* Site-Outage Notice: Our engineering elves will be tweaking the Shmoop site from Monday, December 22 10:00 PM PST to Tuesday, December 23 5:00 AM PST. The site will be unavailable during this time.
Dismiss
© 2014 Shmoop University, Inc. All rights reserved.
At the round earth's imagined corners (Holy Sonnet 7)

At the round earth's imagined corners (Holy Sonnet 7)

by John Donne

Analysis: Calling Card

Petrarchan Sonnets

Poor Petrarch. The guy practically invented the sonnet form, and the first great sonnets were in Italian. Nowadays, school kids hear sonnet and think "Shakespeare, Shakespeare, Shakespeare."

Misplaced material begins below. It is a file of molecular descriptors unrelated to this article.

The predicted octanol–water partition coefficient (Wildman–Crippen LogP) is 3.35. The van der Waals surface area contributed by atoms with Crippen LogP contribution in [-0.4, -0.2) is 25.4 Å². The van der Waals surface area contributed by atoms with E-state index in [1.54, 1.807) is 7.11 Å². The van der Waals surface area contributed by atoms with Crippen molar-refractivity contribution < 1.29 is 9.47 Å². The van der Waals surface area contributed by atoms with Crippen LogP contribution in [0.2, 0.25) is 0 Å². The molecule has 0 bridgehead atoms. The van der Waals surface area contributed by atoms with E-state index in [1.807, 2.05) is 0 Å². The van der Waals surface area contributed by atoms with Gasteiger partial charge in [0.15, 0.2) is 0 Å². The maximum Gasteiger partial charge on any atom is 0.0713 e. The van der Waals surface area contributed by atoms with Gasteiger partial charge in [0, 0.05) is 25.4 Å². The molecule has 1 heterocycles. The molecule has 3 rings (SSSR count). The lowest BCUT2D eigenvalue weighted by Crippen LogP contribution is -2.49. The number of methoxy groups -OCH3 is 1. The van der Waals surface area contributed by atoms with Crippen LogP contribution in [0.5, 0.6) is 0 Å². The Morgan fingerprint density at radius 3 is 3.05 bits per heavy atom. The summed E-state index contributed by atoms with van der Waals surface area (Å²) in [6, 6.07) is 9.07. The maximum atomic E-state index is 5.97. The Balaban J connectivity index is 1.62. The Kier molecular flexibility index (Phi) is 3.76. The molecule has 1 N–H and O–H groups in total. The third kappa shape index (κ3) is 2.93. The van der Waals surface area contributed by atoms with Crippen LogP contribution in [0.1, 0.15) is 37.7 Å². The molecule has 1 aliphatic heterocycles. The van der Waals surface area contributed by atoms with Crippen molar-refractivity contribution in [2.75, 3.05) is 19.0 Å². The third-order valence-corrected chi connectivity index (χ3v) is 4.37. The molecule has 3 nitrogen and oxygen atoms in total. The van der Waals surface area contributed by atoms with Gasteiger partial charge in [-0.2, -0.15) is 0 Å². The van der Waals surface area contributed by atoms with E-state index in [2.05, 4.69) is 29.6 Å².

Fortunately, Donne kept the flame going for the Italian sonnet form and its division into an eight-line octet and six-line sestet. There are plenty of other English poets who have used the Italian form, from Thomas Wyatt to John Milton. But Donne gets extra points because he wrote Petrarchan sonnets immediately in the wake of Shakespeare, who reinvented the sonnet form.

People who Shmooped this also Shmooped...

Advertisement
Noodle's College Search
Advertisement
Advertisement
Advertisement